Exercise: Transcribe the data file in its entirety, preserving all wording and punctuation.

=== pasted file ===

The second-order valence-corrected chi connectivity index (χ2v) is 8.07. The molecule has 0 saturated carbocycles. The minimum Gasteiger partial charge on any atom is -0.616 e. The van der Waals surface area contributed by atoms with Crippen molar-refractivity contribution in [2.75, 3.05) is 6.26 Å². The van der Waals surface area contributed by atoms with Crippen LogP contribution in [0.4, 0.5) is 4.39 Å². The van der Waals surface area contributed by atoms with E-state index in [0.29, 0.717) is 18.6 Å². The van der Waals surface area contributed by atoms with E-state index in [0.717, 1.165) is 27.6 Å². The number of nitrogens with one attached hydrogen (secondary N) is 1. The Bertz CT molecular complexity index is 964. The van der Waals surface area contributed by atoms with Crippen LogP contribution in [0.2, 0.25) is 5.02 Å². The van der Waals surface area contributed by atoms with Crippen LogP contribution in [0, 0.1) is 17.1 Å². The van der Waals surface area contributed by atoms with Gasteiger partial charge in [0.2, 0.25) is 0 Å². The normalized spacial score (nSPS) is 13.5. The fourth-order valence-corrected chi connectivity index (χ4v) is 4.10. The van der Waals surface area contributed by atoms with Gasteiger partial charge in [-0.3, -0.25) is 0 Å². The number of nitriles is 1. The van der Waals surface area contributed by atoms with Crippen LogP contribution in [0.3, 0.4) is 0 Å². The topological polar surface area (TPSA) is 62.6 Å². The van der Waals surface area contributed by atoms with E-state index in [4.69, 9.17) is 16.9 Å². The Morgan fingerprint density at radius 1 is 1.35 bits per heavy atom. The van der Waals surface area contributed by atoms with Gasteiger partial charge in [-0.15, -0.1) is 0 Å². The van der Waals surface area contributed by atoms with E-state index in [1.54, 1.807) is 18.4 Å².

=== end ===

The second-order valence-corrected chi connectivity index (χ2v) is 8.07. The molecule has 0 saturated carbocycles. The minimum Gasteiger partial charge on any atom is -0.616 e. The van der Waals surface area contributed by atoms with Crippen molar-refractivity contribution in [2.75, 3.05) is 6.26 Å². The van der Waals surface area contributed by atoms with Crippen LogP contribution in [0.4, 0.5) is 4.39 Å². The van der Waals surface area contributed by atoms with E-state index in [0.29, 0.717) is 18.6 Å². The van der Waals surface area contributed by atoms with E-state index in [0.717, 1.165) is 27.6 Å². The number of nitrogens with one attached hydrogen (secondary N) is 1. The Bertz CT molecular complexity index is 964. The van der Waals surface area contributed by atoms with Crippen LogP contribution in [0.2, 0.25) is 5.02 Å². The van der Waals surface area contributed by atoms with Crippen LogP contribution in [0, 0.1) is 17.1 Å². The van der Waals surface area contributed by atoms with Gasteiger partial charge in [0.2, 0.25) is 0 Å². The normalized spacial score (nSPS) is 13.5. The fourth-order valence-corrected chi connectivity index (χ4v) is 4.10. The van der Waals surface area contributed by atoms with Gasteiger partial charge in [-0.3, -0.25) is 0 Å². The number of nitriles is 1. The van der Waals surface area contributed by atoms with Crippen LogP contribution in [0.3, 0.4) is 0 Å². The topological polar surface area (TPSA) is 62.6 Å². The van der Waals surface area contributed by atoms with E-state index in [4.69, 9.17) is 16.9 Å². The Morgan fingerprint density at radius 1 is 1.35 bits per heavy atom. The van der Waals surface area contributed by atoms with Gasteiger partial charge in [-0.15, -0.1) is 0 Å². The van der Waals surface area contributed by atoms with E-state index in [1.54, 1.807) is 18.4 Å².